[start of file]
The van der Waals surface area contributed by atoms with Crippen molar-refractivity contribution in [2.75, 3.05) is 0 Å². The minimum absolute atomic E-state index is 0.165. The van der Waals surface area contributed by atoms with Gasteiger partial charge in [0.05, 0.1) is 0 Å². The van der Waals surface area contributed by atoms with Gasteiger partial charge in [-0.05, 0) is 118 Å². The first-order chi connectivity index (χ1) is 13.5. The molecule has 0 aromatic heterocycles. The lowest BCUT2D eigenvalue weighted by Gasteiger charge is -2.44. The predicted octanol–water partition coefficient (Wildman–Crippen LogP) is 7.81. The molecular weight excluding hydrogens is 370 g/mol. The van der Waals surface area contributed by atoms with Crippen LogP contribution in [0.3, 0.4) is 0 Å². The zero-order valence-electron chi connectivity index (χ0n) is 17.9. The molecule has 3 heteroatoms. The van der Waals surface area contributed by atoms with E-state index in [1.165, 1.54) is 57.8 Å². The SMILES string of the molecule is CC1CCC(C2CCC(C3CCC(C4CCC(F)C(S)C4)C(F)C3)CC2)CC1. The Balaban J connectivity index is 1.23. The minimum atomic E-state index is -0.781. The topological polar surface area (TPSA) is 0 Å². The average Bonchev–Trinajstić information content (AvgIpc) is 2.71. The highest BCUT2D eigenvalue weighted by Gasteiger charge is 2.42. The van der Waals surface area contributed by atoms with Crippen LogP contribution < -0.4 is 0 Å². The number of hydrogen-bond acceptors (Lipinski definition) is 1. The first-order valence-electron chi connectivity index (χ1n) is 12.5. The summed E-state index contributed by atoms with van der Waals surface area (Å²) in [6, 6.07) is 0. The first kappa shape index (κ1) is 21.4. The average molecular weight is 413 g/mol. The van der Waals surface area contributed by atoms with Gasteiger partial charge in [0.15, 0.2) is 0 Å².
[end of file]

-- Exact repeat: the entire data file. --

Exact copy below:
The van der Waals surface area contributed by atoms with Crippen molar-refractivity contribution in [2.75, 3.05) is 0 Å². The minimum absolute atomic E-state index is 0.165. The van der Waals surface area contributed by atoms with Gasteiger partial charge in [0.05, 0.1) is 0 Å². The van der Waals surface area contributed by atoms with Gasteiger partial charge in [-0.05, 0) is 118 Å². The first-order chi connectivity index (χ1) is 13.5. The molecule has 0 aromatic heterocycles. The lowest BCUT2D eigenvalue weighted by Gasteiger charge is -2.44. The predicted octanol–water partition coefficient (Wildman–Crippen LogP) is 7.81. The molecular weight excluding hydrogens is 370 g/mol. The van der Waals surface area contributed by atoms with Crippen LogP contribution in [0.3, 0.4) is 0 Å². The zero-order valence-electron chi connectivity index (χ0n) is 17.9. The molecule has 3 heteroatoms. The van der Waals surface area contributed by atoms with E-state index in [1.165, 1.54) is 57.8 Å². The SMILES string of the molecule is CC1CCC(C2CCC(C3CCC(C4CCC(F)C(S)C4)C(F)C3)CC2)CC1. The Balaban J connectivity index is 1.23. The minimum atomic E-state index is -0.781. The topological polar surface area (TPSA) is 0 Å². The average Bonchev–Trinajstić information content (AvgIpc) is 2.71. The highest BCUT2D eigenvalue weighted by Gasteiger charge is 2.42. The van der Waals surface area contributed by atoms with Crippen LogP contribution < -0.4 is 0 Å². The number of hydrogen-bond acceptors (Lipinski definition) is 1. The first-order valence-electron chi connectivity index (χ1n) is 12.5. The summed E-state index contributed by atoms with van der Waals surface area (Å²) in [6, 6.07) is 0. The first kappa shape index (κ1) is 21.4. The average molecular weight is 413 g/mol. The van der Waals surface area contributed by atoms with Gasteiger partial charge in [0.15, 0.2) is 0 Å².